I came to a third conclusion that the extent of my suffering—its effect on my soul and on my spirit-man—can only be determined by me and the Lord. What may appear to other people to be a major blow to my life, may, to me, seem a small matter. In the same way, something that might seem to others a trivial matter, may be a major obstacle to overcome in my individual walk with the Lord. An hour can seem a blink of an eye, or it may crawl at a snail’s pace depending on one’s perspective. God knows better than anyone around me can ever know, how a given circumstance will affect my relationship with Him. I can seek counsel, I can take action based on that counsel, but the ultimate outcome is going to be determined, not by what appears to happen externally, but by what my heart response to the situation is. The more I pour my heart out before the Lord and allow Him to examine and change me, the greater the chance that when it is all finished I will indeed be more “conformed to the image of His Son” . The pitfall to this is the temptation to avoid externals by focusing on internals, but to truly trust Him is to act on what I know to be truth.
Another conclusion I have come to is an elementary principle. If I determine that what I suffer has to do only with me and my life, then I am operating on a faulty, selfish assumption. Every person around me sees my circumstances and makes judgments about my character and about my God (whether they are conscious of it or not) based on my actions and reactions. This is true whether they are believers in Jesus or not. I stumble and they come to a negative conclusion. I triumph and they are forced to acknowledge that something or Someone beyond me, is operating. If I remember that my life is not my own, I am bought with a price, and I am to glorify God in this body, then every action I take will be thought through and subjected to His control before I take it. Sometimes this is as simple as a deep breath and a quick prayer before I lose my temper or my patience. Sometimes this is as complex as weeks of prayer, or perhaps fasting, before a major decision in my life. It is verbalizing forgiveness rather than angry resentment. It is apologizing with sincerity and offering to make amends when I have offended someone. It is, plainly and simply, asking the Lord to be Jesus through me to the world around me…
Only the broken vessel will allow the torch of His glory to shine through (as in Gideon’s day) or will allow the oil of Holy Spirit anointing to pour out into the lives around it (as with Mary of Bethany). We cannot become broken by simply asking to be His vessel. It is something that happens as a process of time. Life unfolds around us, in us, through us, and it is the testing we endure that enables us to step back and let God do what He needs to do in us and through us. Suffering should remind us that we are not in charge; that He is in control; that there is an unseen realm (more real than this world we see around us) which is affected by our lives, small or great; that we can only be bettered by it as we allow Him to work in us; and that, whatever its source, it cannot be all about us—it can only be about Him and His work in and through us.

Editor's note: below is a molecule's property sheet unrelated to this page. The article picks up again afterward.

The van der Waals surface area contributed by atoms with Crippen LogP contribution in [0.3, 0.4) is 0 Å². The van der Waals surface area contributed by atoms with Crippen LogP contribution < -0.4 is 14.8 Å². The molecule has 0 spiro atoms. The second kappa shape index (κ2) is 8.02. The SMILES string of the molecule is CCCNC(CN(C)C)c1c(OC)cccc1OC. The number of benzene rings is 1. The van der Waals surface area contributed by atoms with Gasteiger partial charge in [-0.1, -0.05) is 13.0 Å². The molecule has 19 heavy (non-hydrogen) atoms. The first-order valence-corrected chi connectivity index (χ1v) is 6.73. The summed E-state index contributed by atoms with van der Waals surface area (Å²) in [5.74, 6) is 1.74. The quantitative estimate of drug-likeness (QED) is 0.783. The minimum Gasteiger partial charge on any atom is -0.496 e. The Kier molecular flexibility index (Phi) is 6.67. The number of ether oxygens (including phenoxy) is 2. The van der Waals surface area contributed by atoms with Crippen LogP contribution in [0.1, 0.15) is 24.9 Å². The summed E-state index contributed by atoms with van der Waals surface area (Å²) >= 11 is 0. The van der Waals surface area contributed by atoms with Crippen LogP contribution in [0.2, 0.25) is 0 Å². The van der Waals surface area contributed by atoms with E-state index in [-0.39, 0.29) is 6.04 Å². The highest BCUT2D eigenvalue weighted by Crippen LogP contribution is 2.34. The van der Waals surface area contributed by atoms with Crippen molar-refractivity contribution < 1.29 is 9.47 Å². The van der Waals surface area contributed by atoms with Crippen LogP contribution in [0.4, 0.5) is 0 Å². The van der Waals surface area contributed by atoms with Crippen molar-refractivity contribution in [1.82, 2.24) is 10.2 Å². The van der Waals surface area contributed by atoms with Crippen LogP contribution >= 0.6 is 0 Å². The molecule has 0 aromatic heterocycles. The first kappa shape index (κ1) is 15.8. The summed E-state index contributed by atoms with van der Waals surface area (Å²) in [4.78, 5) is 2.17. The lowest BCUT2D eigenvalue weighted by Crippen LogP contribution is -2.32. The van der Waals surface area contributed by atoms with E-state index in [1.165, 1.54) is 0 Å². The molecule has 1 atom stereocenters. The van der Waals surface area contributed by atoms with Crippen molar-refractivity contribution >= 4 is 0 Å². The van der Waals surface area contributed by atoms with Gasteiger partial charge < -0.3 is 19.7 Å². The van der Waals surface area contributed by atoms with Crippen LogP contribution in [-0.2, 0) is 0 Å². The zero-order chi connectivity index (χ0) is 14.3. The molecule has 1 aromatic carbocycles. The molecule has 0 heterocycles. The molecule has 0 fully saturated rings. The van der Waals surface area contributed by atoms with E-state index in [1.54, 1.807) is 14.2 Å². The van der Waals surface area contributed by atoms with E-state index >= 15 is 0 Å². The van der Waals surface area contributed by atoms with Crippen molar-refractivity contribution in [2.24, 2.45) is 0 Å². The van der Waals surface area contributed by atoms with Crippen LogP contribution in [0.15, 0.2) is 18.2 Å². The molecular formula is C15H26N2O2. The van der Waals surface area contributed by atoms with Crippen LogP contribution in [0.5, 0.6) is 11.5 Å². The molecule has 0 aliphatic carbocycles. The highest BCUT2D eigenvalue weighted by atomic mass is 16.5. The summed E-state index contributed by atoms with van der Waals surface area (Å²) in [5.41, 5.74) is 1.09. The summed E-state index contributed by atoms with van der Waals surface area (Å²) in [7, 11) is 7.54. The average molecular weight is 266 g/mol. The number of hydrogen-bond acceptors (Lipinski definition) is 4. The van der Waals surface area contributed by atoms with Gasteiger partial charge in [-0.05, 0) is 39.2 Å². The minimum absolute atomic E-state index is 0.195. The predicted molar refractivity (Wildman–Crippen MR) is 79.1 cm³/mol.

I have one last observation. As much as I have come to value suffering in my own life, and as much as I have learned to “embrace my troubles as friends”, I have also observed that in some cases, blessing is as much of a testing of the soul as trials are. The temptation for a person with apparent blessing and prosperity and “ease” of living is to slide through life never really acknowledging God’s hand at work in their lives. Sometimes, those who have endured troubles and then come into blessing, find it more difficult to maintain a close relationship with the Lord during the blessing because they are not pressed into seeking Him by the tough things. I will not say this is always the case. One who has come to a place of walking in the presence of the Lord can never truly be comfortable without the sense of Him surrounding them whatever their circumstances. Often, however, the lives we perceive from our natural perspective to be “blessed” bear their own unseen burdens and we cannot judge them based on our own experiences.
Nevertheless, we truly must be alert and aware that the things we encounter, the lives we live, are not to be taken lightly. We are not simply individuals living out our lives in this fallen world, simply trying to “get through” to the other side. We are ambassadors for Christ. This is not a new concept. The apostle Paul said it first 2000 years ago, but it bears repeating. We need reminding. He—the Lord of Hosts, His Son Jesus Christ, and His Holy Spirit—is manifested to the world around us through the small things in our lives as well as the miraculous deeds we are allowed to participate in. Not the least of these, there is the wondrous act of redemption and grace performed at the cross, fulfilled in His resurrection, and manifested in the lives of those who come to Him seeking fulfillment. Suffering, in its ultimate spiritual reality, is simply the grace and the mercy of God shaping our lives so that we can better display His glory, regardless of what we interpret as the source, or the form that suffering takes.
For this, we should be grateful. Suffering without acknowledging Him in the midst of it merely leads to despair and hopelessness. He gives us the grace to endure and the love to sustain us. It is, as the writer of Hebrews says, evidence that we are His children, and this brings meaning and hope to lives that would otherwise have no meaning. After all, from an eternal perspective, our short lives come and go and fade to forgetfulness. Five generations from now, who will know who we are? What about ten, or twenty, or fifty generations from now? When we submit our lives to him—lock, stock and barrel—we place ourselves in the hands of a God who will help us to make a difference in the lives of people we will never know a hundred years from now, or a thousand years from now. It is a long chain of events, like an infinite jigsaw puzzle, that can be influenced in a positive way because we asked His assistance through the tough times, seeking His wisdom and strength to endure. Ultimately, we can affect others best by bringing Him glory and honor during the quiet, or not so quiet, short lives that we live, in the midst of every trial and blessing we experience.